Other recent deals from Carlyle in Europe have included Eggplant, NetMotion Software, Apama, UC4/Automic Software and ITRS.

Alphabet-backed primary care startup One Medical files to go public

One Medical, a San Francisco-based primary care startup with tech-infused, concierge services filed for an IPO with the Securities and Exchange Commission today.

Internal medicine doctor Tom Lee founded the startup, now valued at well-over $1 billion dollars, in 2007. Lee exited his company in 2017, leaving it in the hands of former UnitedHealth group executive Amir Rubin.

The startup currently operates 72 health clinics in nine major cities throughout the U.S., with three more markets expected to open in 2020 and has raised just over $500 in venture capital from it’s biggest investor, the Carlyle Group (which owns just over a quarter of shares), Alphabet’s GV, J.P. Morgan and others. Google also incorporates One Medical into its campuses and accounts for about 10% of the company revenue, according to the SEC filing. The filing also mentions the company, which is officially incorporated as 1Life Healthcare Inc. ONEM, now plans to raise about $100 million.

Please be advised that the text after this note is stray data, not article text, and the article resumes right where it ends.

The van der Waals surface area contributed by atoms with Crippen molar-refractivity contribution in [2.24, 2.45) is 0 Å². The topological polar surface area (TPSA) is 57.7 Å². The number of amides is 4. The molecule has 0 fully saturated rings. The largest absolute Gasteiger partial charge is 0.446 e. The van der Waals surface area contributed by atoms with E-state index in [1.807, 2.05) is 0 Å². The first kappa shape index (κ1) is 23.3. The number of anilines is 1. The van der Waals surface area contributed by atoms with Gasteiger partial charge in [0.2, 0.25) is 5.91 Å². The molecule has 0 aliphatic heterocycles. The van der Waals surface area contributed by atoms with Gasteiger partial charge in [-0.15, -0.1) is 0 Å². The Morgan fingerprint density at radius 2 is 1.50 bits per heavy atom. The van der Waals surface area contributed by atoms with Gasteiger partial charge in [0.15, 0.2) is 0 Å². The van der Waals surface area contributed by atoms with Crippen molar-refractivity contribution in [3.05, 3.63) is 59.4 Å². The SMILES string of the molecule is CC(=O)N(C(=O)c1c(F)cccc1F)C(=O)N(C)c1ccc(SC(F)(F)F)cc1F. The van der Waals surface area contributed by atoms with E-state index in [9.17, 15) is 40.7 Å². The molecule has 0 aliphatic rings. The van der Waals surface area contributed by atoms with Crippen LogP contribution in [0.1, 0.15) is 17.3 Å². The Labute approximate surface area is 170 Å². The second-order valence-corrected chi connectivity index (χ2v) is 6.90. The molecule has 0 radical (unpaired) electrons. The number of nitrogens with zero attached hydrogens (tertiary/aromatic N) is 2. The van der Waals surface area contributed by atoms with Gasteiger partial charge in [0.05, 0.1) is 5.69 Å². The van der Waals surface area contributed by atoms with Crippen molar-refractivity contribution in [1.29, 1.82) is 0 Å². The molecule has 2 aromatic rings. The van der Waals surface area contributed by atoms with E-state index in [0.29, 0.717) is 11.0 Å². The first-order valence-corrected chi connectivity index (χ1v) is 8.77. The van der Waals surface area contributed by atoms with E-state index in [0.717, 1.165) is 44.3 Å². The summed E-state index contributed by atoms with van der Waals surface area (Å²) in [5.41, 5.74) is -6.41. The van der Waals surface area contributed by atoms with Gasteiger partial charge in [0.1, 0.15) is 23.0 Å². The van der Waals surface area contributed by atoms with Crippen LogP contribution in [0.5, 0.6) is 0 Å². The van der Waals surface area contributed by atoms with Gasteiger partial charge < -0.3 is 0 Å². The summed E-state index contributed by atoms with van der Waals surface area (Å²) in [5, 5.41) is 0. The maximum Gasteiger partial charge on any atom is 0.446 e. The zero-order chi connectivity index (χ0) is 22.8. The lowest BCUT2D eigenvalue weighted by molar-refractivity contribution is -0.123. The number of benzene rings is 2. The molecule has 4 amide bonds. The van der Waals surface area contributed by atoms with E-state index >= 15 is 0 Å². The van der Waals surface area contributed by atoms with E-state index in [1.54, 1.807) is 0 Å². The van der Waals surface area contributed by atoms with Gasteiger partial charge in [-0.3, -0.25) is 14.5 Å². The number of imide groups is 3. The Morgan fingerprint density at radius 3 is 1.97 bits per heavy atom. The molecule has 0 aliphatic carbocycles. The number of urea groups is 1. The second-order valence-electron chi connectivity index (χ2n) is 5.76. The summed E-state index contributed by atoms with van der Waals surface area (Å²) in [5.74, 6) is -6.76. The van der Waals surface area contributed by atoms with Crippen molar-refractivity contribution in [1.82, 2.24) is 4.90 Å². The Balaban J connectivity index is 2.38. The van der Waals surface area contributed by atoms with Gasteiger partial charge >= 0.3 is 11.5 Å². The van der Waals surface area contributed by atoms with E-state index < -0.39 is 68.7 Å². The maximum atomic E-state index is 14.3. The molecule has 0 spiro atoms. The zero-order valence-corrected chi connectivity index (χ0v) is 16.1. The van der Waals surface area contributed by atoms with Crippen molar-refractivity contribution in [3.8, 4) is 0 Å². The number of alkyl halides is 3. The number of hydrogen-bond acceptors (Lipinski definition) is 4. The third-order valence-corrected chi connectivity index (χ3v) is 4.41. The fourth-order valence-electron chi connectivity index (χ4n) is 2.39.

Presumably, this money will help the company improve upon its technology and expand to more markets. We’ve reached out to One Medical for more and so far have only been referred to its wire statement.

According to that statement, One Medical has applied for a listing as ticker symbol, ONEM under its common stock on the Nasdaq Global Select Market. We’ll be sure to update you if and when we hear more.